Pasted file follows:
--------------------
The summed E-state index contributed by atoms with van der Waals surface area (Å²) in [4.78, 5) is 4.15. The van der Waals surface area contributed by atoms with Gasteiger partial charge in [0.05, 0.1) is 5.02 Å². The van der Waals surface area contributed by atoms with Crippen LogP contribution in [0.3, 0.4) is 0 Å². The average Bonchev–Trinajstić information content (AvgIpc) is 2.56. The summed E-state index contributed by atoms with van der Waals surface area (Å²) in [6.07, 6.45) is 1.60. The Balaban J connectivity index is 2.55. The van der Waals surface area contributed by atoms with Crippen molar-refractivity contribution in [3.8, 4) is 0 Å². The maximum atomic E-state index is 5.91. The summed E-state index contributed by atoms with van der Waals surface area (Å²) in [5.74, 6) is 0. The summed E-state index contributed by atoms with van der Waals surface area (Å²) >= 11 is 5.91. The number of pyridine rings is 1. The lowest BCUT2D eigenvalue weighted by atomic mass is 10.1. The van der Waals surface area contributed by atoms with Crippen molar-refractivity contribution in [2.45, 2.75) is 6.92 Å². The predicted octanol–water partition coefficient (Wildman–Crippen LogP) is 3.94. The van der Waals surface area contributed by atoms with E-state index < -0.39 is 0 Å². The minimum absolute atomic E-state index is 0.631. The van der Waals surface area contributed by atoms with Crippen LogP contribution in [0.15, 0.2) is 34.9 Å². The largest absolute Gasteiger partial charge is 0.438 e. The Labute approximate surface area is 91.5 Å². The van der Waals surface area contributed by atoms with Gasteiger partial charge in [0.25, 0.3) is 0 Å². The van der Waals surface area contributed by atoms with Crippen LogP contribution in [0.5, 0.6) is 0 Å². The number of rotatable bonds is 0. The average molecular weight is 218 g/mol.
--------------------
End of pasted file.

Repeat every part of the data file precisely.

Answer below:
The summed E-state index contributed by atoms with van der Waals surface area (Å²) in [4.78, 5) is 4.15. The van der Waals surface area contributed by atoms with Gasteiger partial charge in [0.05, 0.1) is 5.02 Å². The van der Waals surface area contributed by atoms with Crippen LogP contribution in [0.3, 0.4) is 0 Å². The average Bonchev–Trinajstić information content (AvgIpc) is 2.56. The summed E-state index contributed by atoms with van der Waals surface area (Å²) in [6.07, 6.45) is 1.60. The Balaban J connectivity index is 2.55. The van der Waals surface area contributed by atoms with Crippen molar-refractivity contribution in [3.8, 4) is 0 Å². The maximum atomic E-state index is 5.91. The summed E-state index contributed by atoms with van der Waals surface area (Å²) in [5.74, 6) is 0. The summed E-state index contributed by atoms with van der Waals surface area (Å²) >= 11 is 5.91. The number of pyridine rings is 1. The lowest BCUT2D eigenvalue weighted by atomic mass is 10.1. The van der Waals surface area contributed by atoms with Crippen molar-refractivity contribution in [2.45, 2.75) is 6.92 Å². The predicted octanol–water partition coefficient (Wildman–Crippen LogP) is 3.94. The van der Waals surface area contributed by atoms with E-state index < -0.39 is 0 Å². The minimum absolute atomic E-state index is 0.631. The van der Waals surface area contributed by atoms with Crippen LogP contribution in [0.15, 0.2) is 34.9 Å². The largest absolute Gasteiger partial charge is 0.438 e. The Labute approximate surface area is 91.5 Å². The van der Waals surface area contributed by atoms with Gasteiger partial charge in [0.25, 0.3) is 0 Å². The van der Waals surface area contributed by atoms with Crippen LogP contribution in [0.5, 0.6) is 0 Å². The number of rotatable bonds is 0. The average molecular weight is 218 g/mol.